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Boolean Algebra and Logic Gates 39 Conversions Between Canonical Forms F = m 1 +m 2 +m 3 +m 5 +m 7 = ∑(1, 2, 3, 5, 7) = x y z + x y z + x y z + x y z + x y z F = M 0 · M 4 · M 6 = ∏(0, 4, 6) = (x+y+z)(x+y+z)(x+y+z) xyzFMintermMaxterm 0000M 0 = (x + y + z) 0011m 1 = x y z 0101m 2 = x y z 0111m 3 = x y z 1000M 4 = (x + y + z) 1011m 5 = x y z 1100M 6 = (x + y + z) 1111m 7 = x y z

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Boolean Algebra and Logic Gates 40 Algebraic Conversion to Sum-of-Minterms Expand all terms first to explicitly list all minterms AND any term missing a variable v with (v + v) Example 1: f = x + x y(2 variables) f = x (y + y) + x y f = x y + x y + x y f = m 3 + m 2 + m 0 = ∑(0, 2, 3) Example 2: g = a + b c(3 variables) g = a (b + b)(c + c) + (a + a) b c g = a b c + a b c + a b c + a b c + a b c + a b c g = a b c + a b c + a b c + a b c + a b c g = m 1 + m 4 + m 5 + m 6 + m 7 = ∑ (1, 4, 5, 6, 7)

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Boolean Algebra and Logic Gates 41 Algebraic Conversion to Product-of-Maxterms Expand all terms first to explicitly list all maxterms OR any term missing a variable v with v · v Example 1: f = x + x y(2 variables) Apply 2 nd distributive law: f = (x + x) (x + y) = 1 · (x + y) = (x + y) = M 1 Example 2: g = a c + b c + a b(3 variables) g = (a c + b c + a) (a c + b c + b)(distributive) g = (c + b c + a) (a c + c + b)(x + x y = x + y) g = (c + b + a) (a + c + b)(x + x y = x + y) g = (a + b + c) (a + b + c) = M 5. M 2 = ∏ (2, 5)

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Boolean Algebra and Logic Gates 42 Function Complements The complement of a function expressed as a sum of minterms is constructed by selecting the minterms missing in the sum-of-minterms canonical form Alternatively, the complement of a function expressed by a Sum of Minterms form is simply the Product of Maxterms with the same indices Example: Given F(x, y, z) = ∑ (1, 3, 5, 7) F(x, y, z) = ∑ (0, 2, 4, 6) F(x, y, z) = ∏ (1, 3, 5, 7)

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Boolean Algebra and Logic Gates 43 Summary of Minterms and Maxterms There are 2 n minterms and maxterms for Boolean functions with n variables. Minterms and maxterms are indexed from 0 to 2 n – 1 Any Boolean function can be expressed as a logical sum of minterms and as a logical product of maxterms The complement of a function contains those minterms not included in the original function The complement of a sum-of-minterms is a product-of- maxterms with the same indices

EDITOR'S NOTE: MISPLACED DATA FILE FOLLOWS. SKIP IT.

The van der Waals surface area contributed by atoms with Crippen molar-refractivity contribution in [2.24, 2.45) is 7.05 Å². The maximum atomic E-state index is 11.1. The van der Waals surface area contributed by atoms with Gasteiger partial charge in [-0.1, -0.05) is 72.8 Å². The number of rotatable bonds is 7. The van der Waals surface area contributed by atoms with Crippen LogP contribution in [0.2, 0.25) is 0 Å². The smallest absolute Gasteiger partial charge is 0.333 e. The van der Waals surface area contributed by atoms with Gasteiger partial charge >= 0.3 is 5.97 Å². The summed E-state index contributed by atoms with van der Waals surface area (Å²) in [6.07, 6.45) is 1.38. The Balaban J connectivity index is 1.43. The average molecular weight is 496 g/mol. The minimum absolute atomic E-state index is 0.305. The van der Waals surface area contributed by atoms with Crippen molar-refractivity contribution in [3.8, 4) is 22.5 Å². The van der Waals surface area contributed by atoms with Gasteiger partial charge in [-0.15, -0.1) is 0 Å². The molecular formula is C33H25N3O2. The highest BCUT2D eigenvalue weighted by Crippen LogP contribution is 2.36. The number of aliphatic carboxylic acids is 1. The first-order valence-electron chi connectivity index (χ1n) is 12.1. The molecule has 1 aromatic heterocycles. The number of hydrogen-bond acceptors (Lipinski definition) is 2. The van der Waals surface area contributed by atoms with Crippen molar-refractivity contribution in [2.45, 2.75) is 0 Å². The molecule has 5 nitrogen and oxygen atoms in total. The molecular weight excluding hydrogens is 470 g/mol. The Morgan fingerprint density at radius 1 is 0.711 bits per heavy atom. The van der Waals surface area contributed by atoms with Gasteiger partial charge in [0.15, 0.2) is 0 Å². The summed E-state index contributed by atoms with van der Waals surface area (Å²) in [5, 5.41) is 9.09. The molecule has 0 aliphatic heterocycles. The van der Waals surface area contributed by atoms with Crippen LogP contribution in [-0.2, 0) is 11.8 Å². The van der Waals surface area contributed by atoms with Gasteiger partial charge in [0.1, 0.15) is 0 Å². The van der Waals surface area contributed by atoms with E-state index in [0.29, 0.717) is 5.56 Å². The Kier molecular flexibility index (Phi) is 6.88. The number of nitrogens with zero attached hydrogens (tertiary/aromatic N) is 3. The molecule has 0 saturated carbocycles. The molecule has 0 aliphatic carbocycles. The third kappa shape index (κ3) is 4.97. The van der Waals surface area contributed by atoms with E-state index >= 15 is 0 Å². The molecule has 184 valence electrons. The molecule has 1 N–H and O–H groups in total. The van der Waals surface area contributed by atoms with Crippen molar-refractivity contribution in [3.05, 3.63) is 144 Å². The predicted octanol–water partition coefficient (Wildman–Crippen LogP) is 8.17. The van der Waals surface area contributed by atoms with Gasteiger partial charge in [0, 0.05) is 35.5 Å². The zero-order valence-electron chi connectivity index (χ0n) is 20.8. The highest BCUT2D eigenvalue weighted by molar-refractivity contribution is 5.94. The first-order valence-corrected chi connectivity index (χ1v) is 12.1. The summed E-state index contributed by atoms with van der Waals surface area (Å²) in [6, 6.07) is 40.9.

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Boolean Algebra and Logic Gates 44 Standard Sum-of-Products (SOP) form: equations are written as an OR of AND terms Standard Product-of-Sums (POS) form: equations are written as an AND of OR terms Examples: SOP: POS: These “mixed” forms are neither SOP nor POS Standard Forms B C B A C B A C · ) C B (A · B) (A C) (A C) B (A B) (A C A C B A

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Boolean Algebra and Logic Gates 45 Standard Sum-of-Products (SOP) A sum of minterms form for n variables can be written down directly from a truth table. Implementation of this form is a two-level network of gates such that: The first level consists of n-input AND gates The second level is a single OR gate This form often can be simplified so that the corresponding circuit is simpler.

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Boolean Algebra and Logic Gates 46 A Simplification Example: Writing the minterm expression: F = A B C + A B C + A B C + ABC + ABC Simplifying: F = A B C + A (B C + B C + B C + B C) F = A B C + A (B (C + C) + B (C + C)) F = A B C + A (B + B) F = A B C + A F = B C + A Simplified F contains 3 literals compared to 15 Standard Sum-of-Products (SOP) )7,6,5,4,1()C,B,A(F

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Boolean Algebra and Logic Gates 47 AND/OR Two-Level Implementation The two implementations for F are shown below It is quite apparent which is simpler!

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Boolean Algebra and Logic Gates 48 SOP and POS Observations The previous examples show that: Canonical Forms (Sum-of-minterms, Product-of-Maxterms), or other standard forms (SOP, POS) differ in complexity Boolean algebra can be used to manipulate equations into simpler forms Simpler equations lead to simpler implementations Questions: How can we attain a “simplest” expression? Is there only one minimum cost circuit? The next part will deal with these issues

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Boolean Algebra and Logic Gates 49 Terms of Use All (or portions) of this material © 2008 by Pearson Education, Inc. Permission is given to incorporate this material or adaptations thereof into classroom presentations and handouts to instructors in courses adopting the latest edition of Logic and Computer Design Fundamentals as the course textbook. These materials or adaptations thereof are not to be sold or otherwise offered for consideration. This Terms of Use slide or page is to be included within the original materials or any adaptations thereof.